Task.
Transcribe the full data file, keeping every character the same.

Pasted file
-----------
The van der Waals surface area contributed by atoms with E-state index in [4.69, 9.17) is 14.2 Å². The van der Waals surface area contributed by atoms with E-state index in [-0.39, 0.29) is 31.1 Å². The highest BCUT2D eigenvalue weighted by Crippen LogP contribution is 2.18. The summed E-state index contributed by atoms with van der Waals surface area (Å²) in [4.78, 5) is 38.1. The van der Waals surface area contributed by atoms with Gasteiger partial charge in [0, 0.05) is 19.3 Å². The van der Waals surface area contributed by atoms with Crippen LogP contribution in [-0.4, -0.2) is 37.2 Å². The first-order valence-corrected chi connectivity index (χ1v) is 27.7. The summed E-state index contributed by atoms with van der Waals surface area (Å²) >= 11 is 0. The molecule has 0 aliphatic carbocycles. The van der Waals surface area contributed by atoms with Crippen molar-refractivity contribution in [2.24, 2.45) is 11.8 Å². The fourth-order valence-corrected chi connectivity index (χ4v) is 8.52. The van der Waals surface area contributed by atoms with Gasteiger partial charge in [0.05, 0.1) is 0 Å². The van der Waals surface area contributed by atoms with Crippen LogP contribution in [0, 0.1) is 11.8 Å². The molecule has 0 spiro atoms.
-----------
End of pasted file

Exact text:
The van der Waals surface area contributed by atoms with E-state index in [4.69, 9.17) is 14.2 Å². The van der Waals surface area contributed by atoms with E-state index in [-0.39, 0.29) is 31.1 Å². The highest BCUT2D eigenvalue weighted by Crippen LogP contribution is 2.18. The summed E-state index contributed by atoms with van der Waals surface area (Å²) in [4.78, 5) is 38.1. The van der Waals surface area contributed by atoms with Gasteiger partial charge in [0, 0.05) is 19.3 Å². The van der Waals surface area contributed by atoms with Crippen LogP contribution in [-0.4, -0.2) is 37.2 Å². The first-order valence-corrected chi connectivity index (χ1v) is 27.7. The summed E-state index contributed by atoms with van der Waals surface area (Å²) >= 11 is 0. The molecule has 0 aliphatic carbocycles. The van der Waals surface area contributed by atoms with Crippen molar-refractivity contribution in [2.24, 2.45) is 11.8 Å². The fourth-order valence-corrected chi connectivity index (χ4v) is 8.52. The van der Waals surface area contributed by atoms with Gasteiger partial charge in [0.05, 0.1) is 0 Å². The van der Waals surface area contributed by atoms with Crippen LogP contribution in [0, 0.1) is 11.8 Å². The molecule has 0 spiro atoms.